PACE Lending Presents Serious Consumer and Industry Concerns

MBA believes energy efficient home improvements can be beneficial for homeowners, but significant concerns exist when these improvements are financed with Property Assessed Clean Energy (PACE) loans-a financing structure lacking vital consumer protections and presenting lien priority risks to lenders, investors and guarantors. Accordingly, MBA supported S.2155, which enacted federal legislation to provide BCFP (Bureau of Consumer Financial Protection) the authority to subject residential PACE loans to Truth in Lending Act (TILA) consumer protections. MBA also urges Congress to introduce legislation requiring PACE loan subordination in accordance with long-established lien priority standards.


  • More than 20 states have enacted legislation enabling the development of residential PACE programs, and residential PACE programs are operational in California, Florida and Missouri.
  • The exact structure, terms and conditions vary by program, state and municipality, but a variety of energy efficient home improvements are generally available for financing-ranging from solar panels to energy efficient appliances and windows, water conservation, etc.
  • PACE programs do not follow traditional underwriting. There is no standardized review of a borrower's income, credit history, outstanding credit obligations, or expected monthly payments when a PACE loan is originated. Instead, PACE financing is often based on a borrower's equity in their property and their mortgage and property tax payment history.
  • PACE loans are typically initiated by the private companies approving home improvement contractors to make these improvements with PACE financing. The PACE obligations are then purchased using proceeds raised by the issuance of municipal revenue bonds. These bonds are secured by payments on PACE loan obligations.
  • The payments are added to the borrower's property tax bill as an assessment, paid through property tax installments-usually over 15 or 20 years-and the outstanding PACE loan obligation runs with the property-not the borrower-going forward.
  • Because they have been added to the property tax rolls, PACE loans rest in a senior lien position to a mortgage.
  • Federal guidance on PACE lending is clear:
    • In 2012, concerns spurred the Federal Housing Finance Agency (FHFA) to prohibit Fannie Mae and Freddie Mac (the GSEs) from purchasing mortgages where the residential property is encumbered by a PACE loan holding first lien position.
    • On December 7, 2017 the Department of Housing and Urban Development reversed previous Federal Housing Administration (FHA) policy by stating in Mortgagee Letter ML2017-18 that the FHA would no longer insure mortgages that also carry PACE liens.
    • On July 1, 2018 the Department of Veterans Affairs (VA) allowed its guidance (Circular 26-16-18) permitting financing for the purchase or refinance of properties encumbered by a PACE loan holding first lien position to sunset.
    • States are already moving to implement consumer protections. California in 2017, for example, enacted broad ability-to-repay and pre-purchase disclosures, licensing, and examinations.


  • All PACE loans are not subject to appropriate, standardized consumer protections and federal regulations are needed:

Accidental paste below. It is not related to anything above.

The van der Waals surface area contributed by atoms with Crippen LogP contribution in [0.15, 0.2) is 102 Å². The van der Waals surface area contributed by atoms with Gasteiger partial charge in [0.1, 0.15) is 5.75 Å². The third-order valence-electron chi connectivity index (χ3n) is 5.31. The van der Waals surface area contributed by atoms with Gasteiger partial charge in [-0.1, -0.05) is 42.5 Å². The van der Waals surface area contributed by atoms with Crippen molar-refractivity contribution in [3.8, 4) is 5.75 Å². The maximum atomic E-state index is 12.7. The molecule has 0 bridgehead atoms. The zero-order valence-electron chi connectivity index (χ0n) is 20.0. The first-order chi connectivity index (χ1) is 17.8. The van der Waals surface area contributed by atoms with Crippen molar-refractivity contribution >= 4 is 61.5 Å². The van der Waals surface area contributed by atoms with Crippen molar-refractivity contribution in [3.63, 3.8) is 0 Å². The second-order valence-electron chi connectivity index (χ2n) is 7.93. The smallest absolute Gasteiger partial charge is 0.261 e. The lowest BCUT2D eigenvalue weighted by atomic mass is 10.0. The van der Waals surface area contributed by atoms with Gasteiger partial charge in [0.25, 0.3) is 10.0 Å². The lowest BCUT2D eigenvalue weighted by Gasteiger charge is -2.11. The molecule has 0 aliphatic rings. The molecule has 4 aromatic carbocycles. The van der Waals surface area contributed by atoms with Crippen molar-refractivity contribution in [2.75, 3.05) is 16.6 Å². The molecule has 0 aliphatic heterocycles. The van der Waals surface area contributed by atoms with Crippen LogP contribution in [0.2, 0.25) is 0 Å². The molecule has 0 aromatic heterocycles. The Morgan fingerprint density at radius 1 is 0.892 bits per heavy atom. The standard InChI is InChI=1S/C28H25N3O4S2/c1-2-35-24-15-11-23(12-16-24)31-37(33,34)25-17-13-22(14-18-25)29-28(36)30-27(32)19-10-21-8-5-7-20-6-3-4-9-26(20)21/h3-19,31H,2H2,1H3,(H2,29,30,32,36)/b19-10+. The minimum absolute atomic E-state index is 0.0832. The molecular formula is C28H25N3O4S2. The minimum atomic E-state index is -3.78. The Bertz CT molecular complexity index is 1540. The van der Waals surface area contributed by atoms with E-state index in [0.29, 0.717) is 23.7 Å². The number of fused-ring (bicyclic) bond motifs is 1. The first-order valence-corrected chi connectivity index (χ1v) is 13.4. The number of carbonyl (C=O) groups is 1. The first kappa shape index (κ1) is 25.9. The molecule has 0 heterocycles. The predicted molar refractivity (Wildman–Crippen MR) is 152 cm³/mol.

• PACE loans are consumer loans secured by real property-with all the attributes of a mortgage product-yet they are not subject to related federal consumer protections. Unfortunately, they have been cleverly classified as a tax assessment rather than a loan.
    • Consequently, PACE lenders have not been required under federal law to consider a borrower's true ability to repay their financial debt. Moreover, consumers face aggressive marketing tactics, misleading product information and significantly higher interest rates than other financing options.
    • Borrowers often report a lack of PACE product knowledge-during, and well past, origination. For example, they are assured that their outstanding PACE loan obligation will run with the property, yet PACE loans often present property resale issues that result in the borrower paying off the PACE loan prior to closing.
    • PACE borrowers do not receive federal disclosures, remedies and other protections available for other mortgage products. The patchwork of limited or non-existent state/municipal laws provide insufficient protections.
  • PACE loans upend traditional lien priority, exposing investors and guarantors to increased loss severities: 
    • PACE loans in first lien position erode the value of the collateral supporting a first mortgage in the event of foreclosure and the eventual sale of a property.
    • However, allowing any PACE loan amount to hold senior priority undermines the lender's (and the government's) collateral position-disrupting the very nature of secured lending. 

 MBA's Position / Next Steps:

  • Following enactment of S.2155, the BCFP should move quickly to promulgate rules to protect consumers from the dangers posed by residential PACE loans. 
  • These rules must require federal TILA protections for residential PACE loans-including the BCFP's "Ability-to-Repay" and "Know Before You Owe" rules, Home Ownership and Equity Protection Act standards, etc.
  • MBA also believes federal legislation is needed to require PACE loan subordination to existing government-guaranteed or -insured mortgages (per the principle of "first in time, first in right").
  • MBA supports state and municipal rules that would require PACE obligations to be recorded in proper lien priority, subordinate to all prior-recorded mortgages.  
  • MBA advises members to educate consumers about better alternatives for financing energy efficient home improvements, including existing home equity products and recent energy efficiency products released by the GSEs.
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